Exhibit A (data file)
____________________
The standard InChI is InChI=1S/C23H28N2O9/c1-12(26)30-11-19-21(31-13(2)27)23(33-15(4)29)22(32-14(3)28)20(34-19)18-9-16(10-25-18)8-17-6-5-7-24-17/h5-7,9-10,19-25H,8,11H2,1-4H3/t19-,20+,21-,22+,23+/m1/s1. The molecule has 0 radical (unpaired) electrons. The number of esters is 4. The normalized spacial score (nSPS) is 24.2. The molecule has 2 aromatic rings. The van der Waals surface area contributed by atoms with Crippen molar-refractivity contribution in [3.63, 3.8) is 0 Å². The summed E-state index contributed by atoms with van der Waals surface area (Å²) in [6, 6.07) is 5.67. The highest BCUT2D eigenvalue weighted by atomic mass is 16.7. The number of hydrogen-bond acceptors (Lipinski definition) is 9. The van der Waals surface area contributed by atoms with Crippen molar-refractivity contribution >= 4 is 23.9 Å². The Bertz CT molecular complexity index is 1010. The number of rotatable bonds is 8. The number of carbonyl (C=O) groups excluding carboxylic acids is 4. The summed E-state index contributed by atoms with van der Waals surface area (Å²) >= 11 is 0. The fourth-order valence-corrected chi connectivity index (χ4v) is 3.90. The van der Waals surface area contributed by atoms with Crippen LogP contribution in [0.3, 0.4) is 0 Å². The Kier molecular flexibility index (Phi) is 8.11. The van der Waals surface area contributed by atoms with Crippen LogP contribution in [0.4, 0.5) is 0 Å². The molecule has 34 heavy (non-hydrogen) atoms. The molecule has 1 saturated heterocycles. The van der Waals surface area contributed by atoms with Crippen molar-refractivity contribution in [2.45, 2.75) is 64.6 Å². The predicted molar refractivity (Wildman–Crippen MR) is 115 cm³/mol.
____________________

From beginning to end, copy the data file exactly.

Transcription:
The standard InChI is InChI=1S/C23H28N2O9/c1-12(26)30-11-19-21(31-13(2)27)23(33-15(4)29)22(32-14(3)28)20(34-19)18-9-16(10-25-18)8-17-6-5-7-24-17/h5-7,9-10,19-25H,8,11H2,1-4H3/t19-,20+,21-,22+,23+/m1/s1. The molecule has 0 radical (unpaired) electrons. The number of esters is 4. The normalized spacial score (nSPS) is 24.2. The molecule has 2 aromatic rings. The van der Waals surface area contributed by atoms with Crippen molar-refractivity contribution in [3.63, 3.8) is 0 Å². The summed E-state index contributed by atoms with van der Waals surface area (Å²) in [6, 6.07) is 5.67. The highest BCUT2D eigenvalue weighted by atomic mass is 16.7. The number of hydrogen-bond acceptors (Lipinski definition) is 9. The van der Waals surface area contributed by atoms with Crippen molar-refractivity contribution >= 4 is 23.9 Å². The Bertz CT molecular complexity index is 1010. The number of rotatable bonds is 8. The number of carbonyl (C=O) groups excluding carboxylic acids is 4. The summed E-state index contributed by atoms with van der Waals surface area (Å²) >= 11 is 0. The fourth-order valence-corrected chi connectivity index (χ4v) is 3.90. The van der Waals surface area contributed by atoms with Crippen LogP contribution in [0.3, 0.4) is 0 Å². The Kier molecular flexibility index (Phi) is 8.11. The van der Waals surface area contributed by atoms with Crippen LogP contribution in [0.4, 0.5) is 0 Å². The molecule has 34 heavy (non-hydrogen) atoms. The molecule has 1 saturated heterocycles. The van der Waals surface area contributed by atoms with Crippen molar-refractivity contribution in [2.45, 2.75) is 64.6 Å². The predicted molar refractivity (Wildman–Crippen MR) is 115 cm³/mol.